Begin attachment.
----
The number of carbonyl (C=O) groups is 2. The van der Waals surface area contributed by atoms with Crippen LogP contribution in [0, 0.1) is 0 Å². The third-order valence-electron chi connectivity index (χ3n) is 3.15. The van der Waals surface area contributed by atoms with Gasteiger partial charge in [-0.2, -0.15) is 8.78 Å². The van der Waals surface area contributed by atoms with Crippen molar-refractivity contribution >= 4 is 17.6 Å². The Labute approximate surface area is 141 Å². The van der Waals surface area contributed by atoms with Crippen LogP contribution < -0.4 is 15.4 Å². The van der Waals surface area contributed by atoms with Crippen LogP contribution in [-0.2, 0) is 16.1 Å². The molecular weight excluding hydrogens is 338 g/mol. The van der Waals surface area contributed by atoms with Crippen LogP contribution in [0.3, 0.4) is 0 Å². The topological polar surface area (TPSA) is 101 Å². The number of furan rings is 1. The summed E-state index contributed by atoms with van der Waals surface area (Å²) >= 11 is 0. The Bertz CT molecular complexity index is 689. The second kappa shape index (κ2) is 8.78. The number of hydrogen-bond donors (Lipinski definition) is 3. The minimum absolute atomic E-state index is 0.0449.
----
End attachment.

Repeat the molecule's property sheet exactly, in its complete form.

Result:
The number of carbonyl (C=O) groups is 2. The van der Waals surface area contributed by atoms with Crippen LogP contribution in [0, 0.1) is 0 Å². The third-order valence-electron chi connectivity index (χ3n) is 3.15. The van der Waals surface area contributed by atoms with Gasteiger partial charge in [-0.2, -0.15) is 8.78 Å². The van der Waals surface area contributed by atoms with Crippen molar-refractivity contribution >= 4 is 17.6 Å². The Labute approximate surface area is 141 Å². The van der Waals surface area contributed by atoms with Crippen LogP contribution < -0.4 is 15.4 Å². The van der Waals surface area contributed by atoms with Crippen LogP contribution in [-0.2, 0) is 16.1 Å². The molecular weight excluding hydrogens is 338 g/mol. The van der Waals surface area contributed by atoms with Crippen LogP contribution in [0.3, 0.4) is 0 Å². The topological polar surface area (TPSA) is 101 Å². The number of furan rings is 1. The summed E-state index contributed by atoms with van der Waals surface area (Å²) >= 11 is 0. The Bertz CT molecular complexity index is 689. The second kappa shape index (κ2) is 8.78. The number of hydrogen-bond donors (Lipinski definition) is 3. The minimum absolute atomic E-state index is 0.0449.